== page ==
Source: Journal of Early Childhood Teacher Education, Volume 28, Issue 3 July 2007, pages 205 - 217
Three teacher educators at two colleges in western New York have used content analysis to analyze prospective undergraduate and graduate students' applications to their early childhood education programs. Despite a number of apparent differences between both the applicants and the programs to which they were applying, there was a remarkable degree of similarity in applicant essays around the ways in which they constructed and communicated their understandings of the "good" early childhood teacher.
These constructions raise questions about how this discourse is disseminated, understood, taken up, and perpetuated in teacher education programs. The implications of this analysis pose challenges and present possibilities for early childhood teacher educators working from nonmainstream perspectives.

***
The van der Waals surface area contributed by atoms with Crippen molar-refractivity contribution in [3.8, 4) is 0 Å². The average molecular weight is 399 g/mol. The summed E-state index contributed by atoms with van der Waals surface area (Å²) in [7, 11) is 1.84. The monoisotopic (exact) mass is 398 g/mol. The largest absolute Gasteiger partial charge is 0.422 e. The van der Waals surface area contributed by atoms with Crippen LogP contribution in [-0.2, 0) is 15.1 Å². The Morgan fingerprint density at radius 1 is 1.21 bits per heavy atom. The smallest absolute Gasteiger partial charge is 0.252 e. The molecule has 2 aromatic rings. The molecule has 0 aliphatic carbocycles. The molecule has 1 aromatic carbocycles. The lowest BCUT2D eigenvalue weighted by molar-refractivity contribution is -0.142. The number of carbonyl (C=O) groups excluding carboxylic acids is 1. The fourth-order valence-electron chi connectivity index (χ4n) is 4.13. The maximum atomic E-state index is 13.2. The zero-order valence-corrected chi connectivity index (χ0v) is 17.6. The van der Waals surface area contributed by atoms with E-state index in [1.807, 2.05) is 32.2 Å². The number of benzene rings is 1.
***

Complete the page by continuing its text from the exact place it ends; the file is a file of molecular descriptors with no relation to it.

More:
- To Be Or Not To Be… A Teacher? Exploring Levels of Commitment Related to Perceptions of Teaching among Students Enrolled in a Teacher Education Program
- Knowledge Orientations of Prospective Early Childhood Teachers: A Study of Students' Scientific Versus Subjective Orientations in Teacher Education Courses in Germany